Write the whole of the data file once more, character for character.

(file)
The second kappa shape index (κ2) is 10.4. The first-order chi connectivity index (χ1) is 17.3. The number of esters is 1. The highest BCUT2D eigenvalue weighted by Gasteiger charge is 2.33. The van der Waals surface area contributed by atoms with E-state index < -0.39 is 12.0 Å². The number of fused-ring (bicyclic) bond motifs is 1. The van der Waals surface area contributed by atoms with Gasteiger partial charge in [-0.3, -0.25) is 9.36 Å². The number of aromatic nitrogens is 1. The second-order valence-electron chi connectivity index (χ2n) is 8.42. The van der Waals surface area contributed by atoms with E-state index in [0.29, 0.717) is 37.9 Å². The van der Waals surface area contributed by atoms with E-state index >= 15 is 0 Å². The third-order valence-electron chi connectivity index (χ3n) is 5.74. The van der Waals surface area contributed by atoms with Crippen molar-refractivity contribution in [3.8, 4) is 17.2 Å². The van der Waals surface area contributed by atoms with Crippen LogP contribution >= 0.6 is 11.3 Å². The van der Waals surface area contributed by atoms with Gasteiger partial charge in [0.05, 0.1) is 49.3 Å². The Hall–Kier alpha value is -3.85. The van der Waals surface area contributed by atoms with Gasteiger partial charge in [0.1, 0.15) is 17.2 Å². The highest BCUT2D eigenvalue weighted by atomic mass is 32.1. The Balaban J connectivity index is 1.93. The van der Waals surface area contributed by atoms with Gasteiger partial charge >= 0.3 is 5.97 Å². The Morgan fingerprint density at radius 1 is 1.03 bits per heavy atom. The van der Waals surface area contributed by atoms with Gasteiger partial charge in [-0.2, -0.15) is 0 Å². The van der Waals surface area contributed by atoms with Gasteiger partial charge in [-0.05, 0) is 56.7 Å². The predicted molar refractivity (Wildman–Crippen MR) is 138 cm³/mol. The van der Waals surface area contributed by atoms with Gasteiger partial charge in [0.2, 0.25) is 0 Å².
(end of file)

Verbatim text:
The second kappa shape index (κ2) is 10.4. The first-order chi connectivity index (χ1) is 17.3. The number of esters is 1. The highest BCUT2D eigenvalue weighted by Gasteiger charge is 2.33. The van der Waals surface area contributed by atoms with E-state index < -0.39 is 12.0 Å². The number of fused-ring (bicyclic) bond motifs is 1. The van der Waals surface area contributed by atoms with Gasteiger partial charge in [-0.3, -0.25) is 9.36 Å². The number of aromatic nitrogens is 1. The second-order valence-electron chi connectivity index (χ2n) is 8.42. The van der Waals surface area contributed by atoms with E-state index in [0.29, 0.717) is 37.9 Å². The van der Waals surface area contributed by atoms with E-state index >= 15 is 0 Å². The third-order valence-electron chi connectivity index (χ3n) is 5.74. The van der Waals surface area contributed by atoms with Crippen molar-refractivity contribution in [3.8, 4) is 17.2 Å². The van der Waals surface area contributed by atoms with Crippen LogP contribution >= 0.6 is 11.3 Å². The van der Waals surface area contributed by atoms with Gasteiger partial charge in [0.05, 0.1) is 49.3 Å². The Hall–Kier alpha value is -3.85. The van der Waals surface area contributed by atoms with Gasteiger partial charge in [0.1, 0.15) is 17.2 Å². The highest BCUT2D eigenvalue weighted by atomic mass is 32.1. The Balaban J connectivity index is 1.93. The van der Waals surface area contributed by atoms with Gasteiger partial charge >= 0.3 is 5.97 Å². The Morgan fingerprint density at radius 1 is 1.03 bits per heavy atom. The van der Waals surface area contributed by atoms with Gasteiger partial charge in [-0.2, -0.15) is 0 Å². The van der Waals surface area contributed by atoms with Gasteiger partial charge in [-0.05, 0) is 56.7 Å². The predicted molar refractivity (Wildman–Crippen MR) is 138 cm³/mol. The van der Waals surface area contributed by atoms with Gasteiger partial charge in [0.2, 0.25) is 0 Å².